Figure 7 - Coronary Event-Free Survival and Apo(a) Phenotypes. Adjusted results are obtained from a multiple Cox proportional hazards regression analysis. Numbers near the survival curves represent the number of patients with HMW and LMW apo(a) phenotypes at risk at the times 0, 12, 24, 36, 48 and 60 months. Reproduced with permission. 603
Considering all these studies, it seems that Lp(a) concentrations might not be very fruitful for risk prediction. However, from two prospective studies (total of 1,300 patients) and most of the cross-sectional studies (including more than 1,000 patients) the evidence is strong that the apo(a) size polymorphism is associated with various endpoints. The diverging results for Lp(a) concentrations might be caused, at least in part, by the methodological problems with the Lp(a) measurement, which is not standardized. The apo(a) polymorphism might be a better predictor as discussed previously.603,634 This fact is based on the above-described apo(a) isoform-specific elevation of Lp(a).592,594 In hemodialysis patients with only large apo(a) isoforms, Lp(a) concentrations increase and come closer to the concentrations usually seen in patients with small isoforms. Therefore, the risk for atherosclerotic complications can no longer be discriminated by means of Lp(a) concentrations. The apo(a) phenotype, however, gives approximate information about the prior contribution of Lp(a) to the risk for atherosclerosis. This is probably more important, since the predisease period (with its specific atherosclerosis risk) lasted longer in most of the patients than did the present situation. It is furthermore conceivable that patients with a LMW apo(a) phenotype and a more pronounced atherosclerosis preload develop a more rapidly-progressing atherosclerosis after commencement of renal insufficiency or hemodialysis treatment.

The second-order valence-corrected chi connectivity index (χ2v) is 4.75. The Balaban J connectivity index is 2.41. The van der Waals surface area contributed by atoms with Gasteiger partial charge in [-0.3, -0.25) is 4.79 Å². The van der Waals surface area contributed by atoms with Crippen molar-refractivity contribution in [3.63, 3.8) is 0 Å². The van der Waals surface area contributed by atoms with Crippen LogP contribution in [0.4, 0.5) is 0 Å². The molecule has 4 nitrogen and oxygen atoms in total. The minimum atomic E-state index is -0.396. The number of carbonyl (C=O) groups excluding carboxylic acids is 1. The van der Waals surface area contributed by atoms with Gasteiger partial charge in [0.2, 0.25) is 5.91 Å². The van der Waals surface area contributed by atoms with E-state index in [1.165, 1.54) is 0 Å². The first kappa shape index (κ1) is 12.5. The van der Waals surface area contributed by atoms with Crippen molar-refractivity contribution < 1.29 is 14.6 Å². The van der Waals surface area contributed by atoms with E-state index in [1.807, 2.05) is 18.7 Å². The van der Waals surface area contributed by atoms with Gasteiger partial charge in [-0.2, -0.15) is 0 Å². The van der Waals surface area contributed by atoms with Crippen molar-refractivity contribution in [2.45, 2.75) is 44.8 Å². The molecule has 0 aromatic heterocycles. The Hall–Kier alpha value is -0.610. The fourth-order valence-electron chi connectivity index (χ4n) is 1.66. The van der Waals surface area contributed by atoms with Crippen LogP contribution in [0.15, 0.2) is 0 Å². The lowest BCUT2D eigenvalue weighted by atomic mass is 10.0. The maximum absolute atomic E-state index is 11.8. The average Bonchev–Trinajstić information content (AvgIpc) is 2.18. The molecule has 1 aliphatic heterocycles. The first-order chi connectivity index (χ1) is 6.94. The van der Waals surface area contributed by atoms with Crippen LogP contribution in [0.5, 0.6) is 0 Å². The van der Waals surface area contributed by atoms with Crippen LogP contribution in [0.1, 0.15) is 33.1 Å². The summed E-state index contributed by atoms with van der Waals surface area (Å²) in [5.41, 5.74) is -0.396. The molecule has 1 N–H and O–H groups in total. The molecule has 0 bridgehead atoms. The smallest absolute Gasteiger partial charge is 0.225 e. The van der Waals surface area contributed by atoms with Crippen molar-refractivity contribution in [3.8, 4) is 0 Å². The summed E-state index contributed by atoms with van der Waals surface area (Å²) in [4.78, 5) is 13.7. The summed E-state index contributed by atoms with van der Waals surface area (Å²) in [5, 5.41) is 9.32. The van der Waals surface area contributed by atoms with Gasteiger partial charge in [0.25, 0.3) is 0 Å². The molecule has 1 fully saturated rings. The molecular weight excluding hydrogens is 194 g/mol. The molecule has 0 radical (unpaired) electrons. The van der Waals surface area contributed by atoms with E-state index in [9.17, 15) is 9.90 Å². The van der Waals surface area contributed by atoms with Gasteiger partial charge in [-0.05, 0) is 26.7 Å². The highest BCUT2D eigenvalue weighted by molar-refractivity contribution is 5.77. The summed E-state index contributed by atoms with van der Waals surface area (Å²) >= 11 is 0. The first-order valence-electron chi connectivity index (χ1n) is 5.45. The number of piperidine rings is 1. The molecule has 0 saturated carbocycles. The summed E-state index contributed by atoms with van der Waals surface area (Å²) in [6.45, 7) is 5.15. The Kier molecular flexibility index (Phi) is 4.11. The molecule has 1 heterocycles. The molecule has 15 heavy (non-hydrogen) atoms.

At present, no easily practicable method for lowering Lp(a) is available and sufficient proof is lacking that lowering Lp(a) is favorable. This holds true for the general population, as well as dialysis patients. The question remains whether the apo(a) K-IV repeat polymorphism should be determined in dialysis patients.
Further large dialysis cohorts should investigate the value of Lp(a) concentrations and Apo(a) phenotypes for risk assessment. This question should especially be addressed in PD patients as well as in various ethnicities. A possible interaction of various apo(a) isoforms with lipids and other cardiovascular risk factors should be investigated. Experimental therapeutic strategies to lower Lp(a) should be examined in randomized, controlled clinical trials, especially in high-risk populations such as dialysis patients.
Although Lp(a) levels are not a suitable factor for CVD risk prediction in dialysis patients, there is strong evidence that the apo(a) size polymorphism is associated with various clinical endpoints.